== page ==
Audio Podcast Transcript
Welcome to the CDER Small Business and Industry Assistance (SBIA) Podcast Series. Today’s topic: PDUFA – A Time for Change.
October 1st, 2017 marked the date for a host of changes at FDA’s Center for Drug Evaluation and Research or CDER as the new Fiscal Year (2018) took effect. One set of changes comes from the re-authorization of the Prescription Drug User Fee Act or PDUFA.
PDUFA was created by Congress in 1992 with the cooperation of both FDA and the drug industry. Prior to the first enactment of PDUFA, FDA's premarket review of drug product applications was understaffed, unpredictable, and slow. In response, Congress passed PDUFA, which authorized the FDA to collect fees to make the drug review process more efficient, without compromising drug safety, efficacy, and quality. Program enhancements have been made with each 5-year reauthorization that incorporate advances in regulatory science into drug development. Enhancements included in PDUFA VI, which support the 21st Century Cures Act, include the following
Enhanced Review Transparency and Communication: You may remember “the Program” model from PDUFA V to promote transparency and communication between the FDA review team and the applicant, increase the efficiency and effectiveness of the first cycle review process, and minimize the number of review cycles necessary for approval. FDA is now applying this model to the review of all New Molecular Entity New Drug Applications and original Biologics License Applications, including applications that are resubmitted following a Refuse-to-File decision.
Promoting Innovation through Enhanced Communication: FDA will maintain dedicated drug development communication and training staffs, focused on enhancing communication between FDA and sponsors during drug development.
Ensuring Sustained Success of the Breakthrough Therapy Program: Breakthrough therapy designation is intended to expedite the development and review of drug and biological products for serious or life-threatening diseases or conditions when preliminary clinical evidence indicates that the drug may demonstrate substantial improvement over existing therapies. PDUFA VI provides funding and resources to this program to enable FDA to continue to work closely with sponsors throughout the designation, development, and review process.
Early Consultation on the Use of New Surrogate Endpoints: Early consultation between the FDA and sponsors can now occur when the sponsor intends to use a biomarker as a new surrogate endpoint that has never been previously used as the primary basis for product approval in the proposed context of use.
Advancing the Development of Drugs for Rare Diseases: CDER’s Rare Disease Program staff will provide their expertise on approaches to studying and reviewing such drugs, continue to foster collaborations in the development of tools and data to support rare disease drug development, and facilitate interactions to increase awareness of FDA programs and engagement of patients in the decision-making process.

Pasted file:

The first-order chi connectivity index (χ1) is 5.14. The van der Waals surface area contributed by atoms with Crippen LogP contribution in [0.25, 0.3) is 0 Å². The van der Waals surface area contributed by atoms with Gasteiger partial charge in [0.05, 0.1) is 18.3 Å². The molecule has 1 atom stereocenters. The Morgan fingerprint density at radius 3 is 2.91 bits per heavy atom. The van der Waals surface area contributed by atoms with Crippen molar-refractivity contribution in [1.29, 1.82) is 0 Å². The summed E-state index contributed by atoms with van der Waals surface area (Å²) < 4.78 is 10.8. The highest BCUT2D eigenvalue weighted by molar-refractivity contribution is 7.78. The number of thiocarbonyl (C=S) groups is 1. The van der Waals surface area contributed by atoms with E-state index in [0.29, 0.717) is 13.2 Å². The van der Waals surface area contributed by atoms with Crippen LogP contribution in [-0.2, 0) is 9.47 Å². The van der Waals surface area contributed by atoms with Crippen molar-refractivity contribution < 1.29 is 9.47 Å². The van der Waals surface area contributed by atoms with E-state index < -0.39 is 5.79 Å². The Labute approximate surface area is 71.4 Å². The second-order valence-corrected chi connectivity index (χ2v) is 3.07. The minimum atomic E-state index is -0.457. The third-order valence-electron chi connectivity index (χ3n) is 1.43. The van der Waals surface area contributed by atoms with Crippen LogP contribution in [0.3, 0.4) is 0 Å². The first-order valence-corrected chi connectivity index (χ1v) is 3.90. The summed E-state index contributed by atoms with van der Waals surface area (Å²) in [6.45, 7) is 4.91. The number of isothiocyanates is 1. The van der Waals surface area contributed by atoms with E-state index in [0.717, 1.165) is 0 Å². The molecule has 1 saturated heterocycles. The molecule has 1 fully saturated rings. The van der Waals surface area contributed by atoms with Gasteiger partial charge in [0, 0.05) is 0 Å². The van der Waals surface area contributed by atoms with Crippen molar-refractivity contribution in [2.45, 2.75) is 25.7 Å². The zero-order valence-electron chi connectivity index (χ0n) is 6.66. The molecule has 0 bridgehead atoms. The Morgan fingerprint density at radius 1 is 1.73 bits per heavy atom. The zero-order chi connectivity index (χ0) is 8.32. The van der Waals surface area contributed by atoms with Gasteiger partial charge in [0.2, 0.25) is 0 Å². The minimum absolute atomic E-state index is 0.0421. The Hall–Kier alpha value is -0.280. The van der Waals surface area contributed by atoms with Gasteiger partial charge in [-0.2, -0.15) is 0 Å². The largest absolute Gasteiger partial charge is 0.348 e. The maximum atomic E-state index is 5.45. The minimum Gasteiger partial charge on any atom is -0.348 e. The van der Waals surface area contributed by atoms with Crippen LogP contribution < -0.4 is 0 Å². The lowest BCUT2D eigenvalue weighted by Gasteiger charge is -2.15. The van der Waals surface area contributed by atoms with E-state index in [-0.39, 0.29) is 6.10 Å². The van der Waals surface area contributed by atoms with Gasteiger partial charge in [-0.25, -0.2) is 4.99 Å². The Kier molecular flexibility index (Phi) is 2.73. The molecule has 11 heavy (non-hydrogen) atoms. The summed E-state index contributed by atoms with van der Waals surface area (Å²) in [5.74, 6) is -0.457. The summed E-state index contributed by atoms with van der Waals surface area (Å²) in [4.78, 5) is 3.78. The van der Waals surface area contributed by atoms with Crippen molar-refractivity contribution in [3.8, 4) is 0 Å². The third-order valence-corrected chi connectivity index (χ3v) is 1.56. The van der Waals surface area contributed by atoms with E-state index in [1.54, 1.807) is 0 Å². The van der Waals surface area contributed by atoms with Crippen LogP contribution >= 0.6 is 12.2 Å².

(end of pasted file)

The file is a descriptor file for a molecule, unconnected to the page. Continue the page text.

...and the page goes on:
Advancing Development of Drug-Device and Biologic-Device Combination Products: PDUFA VI streamlines the process for combination product review and improves the Agency’s ability to assess workload and allocate resources to the review of combination products.
Advancing the Use of Complex Innovative Trial Designs and Model Informed Drug Development: FDA will conduct activities to facilitate the development and application of exposure-based, biological, and statistical models derived from preclinical and clinical data sources.
Enhancement and Modernization of the FDA Drug Safety System: FDA will continue to use user fees to enhance and modernize post-marketing drug safety evaluation through the expansion of the Sentinel System and timely and effective evaluation and communication of post-marketing safety findings related to human drugs.
PDUFA VI also has a new enhanced fee structure designed to achieve increased predictability, stability, and efficiency, which is described in FDA’s Guidance for Industry: Assessing User Fees Under the Prescription Drug User Fee Amendments of 2017. A one-time application fee is still due upon submission, but FDA has eliminated supplement fees. An application fee requiring clinical data is approximately 2.4 million dollars, and without clinical data approximately 1.2 million dollars. The annual post-approval fees, which used to include the product fees and establishment fees, now solely consist of a program fee of approximately 304 thousand dollars. In addition, if a company now submits an application in the middle of a fiscal year, it will not be charged a program fee until the next fiscal year.
Under PDUFA VI, a greater proportion of the target revenue allocation has shifted to more predictable fee-paying types (20% to application fees; 80% to Program fees) to provide FDA with a more stable revenue source. PDUFA VI also eliminates a provision under which applicants could apply for a waiver or refund of user fees or “the fees-exceed-costs waiver.” FDA has already begun to implement many of these activities and goals. It will be exciting to see how new drug review, the U.S. drug safety system and ultimately the American public, benefit in the next five years under PDUFA VI.
A link to this full SBIA Chronicle article and more information about CDER’s SBIA Program may be found at: https://www.fda.gov/cdersbia.
Thanks for tuning in!